Merrill: Your Questions Answered

A very loyal reader writes:

Why did O’Neal defenestrate while Cayne at Bear and Prince at Citi

have managed to hang on to their jobs? Is a takeover of Merrill realistic,

considering the handicaps of the few firms big enough to do it? Is Merrill

stock fairly priced?

Let’s take those questions in order.

O’Neal’s gone because he had no support: that’s the long and short of it. He

was good at making himself unsackable, both by posting very impressive financial

results and also by more political means: firing anybody who got too powerful,

stocking the board with allies. But Merrill Lynch is a firm of brokers, and

O’Neal was never a broker, which meant that he could never count on any support

within the firm. Indeed, fingers

are pointing at Merrill broker Bob McCann as the man who orchestrated the

strategic leak

to the NYT which triggered O’Neals departure.

Without the support of his employees or executives, O’Neal was forced to rely

on his board. But that’s where the leak was so smart: it revealed O’Neal’s cavalier

attitude not only towards his lieutenants (board members are often OK with that)

but also towards the board itself. And that’s something boards find much harder

to stomach. When O’Neal couldn’t convincingly explain why Merrill’s losses were

so big or whether there was any chance of them recurring, the reasons for continuing

to pay him his large eight-figure salary diminished to zero. Not only did he

have no support within the company, he also seemingly had no control over it,


Niether Cayne nor Prince is quite as lonely, in this respect, as O’Neal was.

While O’Neal was an outsider to Merrill culture, Cayne is Bear Stearns.

And Prince, for the time being at least, retains the support of key lieutenants,

chief among them Bob Rubin. But neither is exactly immune from defenestration.

Is a takeover of Merrill realistic? I’d say it depends largely on the

new CEO. An insider, like Fleming or McCann, will be much less likely to

sell than an outsider like Thain or Fink. And I can promise that there won’t

be any hostile approaches: if Merrill is sold, it will be sold because that’s

what the new CEO thinks will be best for the firm and its shareholders.

The who-might-buy-Merrill question

is tougher: it would take serious cojones for any banker to attempt

a merger of this magnitude in the context of a potentially massive credit crunch.

Such a deal would, however, be transformative for anybody who did it, which

means that there’s possibly a handful of banks who might try. Merrill’s US retail

presence is unrivalled, and I can imagine that a few big European banks would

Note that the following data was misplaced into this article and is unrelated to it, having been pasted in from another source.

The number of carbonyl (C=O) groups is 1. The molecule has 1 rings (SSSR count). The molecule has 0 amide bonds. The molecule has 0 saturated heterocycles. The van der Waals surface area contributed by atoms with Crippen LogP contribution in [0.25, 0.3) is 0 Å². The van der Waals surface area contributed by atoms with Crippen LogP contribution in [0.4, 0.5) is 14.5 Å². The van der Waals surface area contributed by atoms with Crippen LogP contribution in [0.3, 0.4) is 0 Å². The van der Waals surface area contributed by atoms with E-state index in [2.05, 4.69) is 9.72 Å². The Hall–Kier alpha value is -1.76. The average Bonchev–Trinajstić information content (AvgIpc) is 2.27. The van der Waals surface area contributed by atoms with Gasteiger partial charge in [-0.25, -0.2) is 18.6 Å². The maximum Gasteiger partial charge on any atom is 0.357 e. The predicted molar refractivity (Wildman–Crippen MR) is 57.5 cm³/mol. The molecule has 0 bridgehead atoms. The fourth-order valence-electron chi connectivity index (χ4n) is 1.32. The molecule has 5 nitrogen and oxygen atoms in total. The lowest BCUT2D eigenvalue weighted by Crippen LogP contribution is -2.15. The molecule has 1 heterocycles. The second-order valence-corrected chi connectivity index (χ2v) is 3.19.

love it: they are probably more likely suitors than a US shop like JPMorgan

Chase or Wachovia.

As for the price of Merrill stock, it’s now trading at about $66, which puts

it on a price-to-book ratio of about 1.5. But it’s entirely possible that Merrill

assets including its 20% stake in Bloomberg are worth rather more than the official

book value lets on. Reports

Peter Eavis:

An influential banks analyst, Mike Mayo of Deutsche Bank, estimates that

Merrill is even cheaper when you factor in other assets not fully reflected

on the balance sheet. He reckons Merrill trades at 0.7 times his adjusted

book value. If potential buyers share Mayo’s view, they could swoop in soon.

For the time being, the most likely scenario by far is that Merrill remains

independent. As an independent bank, is it worth $66 a share? That depends entirely

on your view of the markets and the economy going forward. There’s no real reason

to believe that Merrill has completely cleansed the Aegean stables of its balance

sheet, and if credit markets continue to get worse, it might be a while before

Merrill reverts to the kind of profits it has historically made. What’s more,

there’s a very serious risk that credit markets might eventually drag equity

markets down with them, which would have a nasty effect on Merrill’s bread and

butter brokerage operation.

So I’d say that there’s a significant downside risk to buying the stock at

this level, which probably more than counteracts the upside risk of a takeover

bid. On the other hand, if neither of those two things happen, the stock could

muddle along quite happily where it is.

To put it another way, the stock might go up, or it might go down, or it might

go sideways. You’re welcome.

Update: Dana

Cimilluca notes that Merrill’s Greg Fleming lives to do M&A deals in

the banking sector. If the board wants Merrill to remain independent, they might

want to choose McCann.

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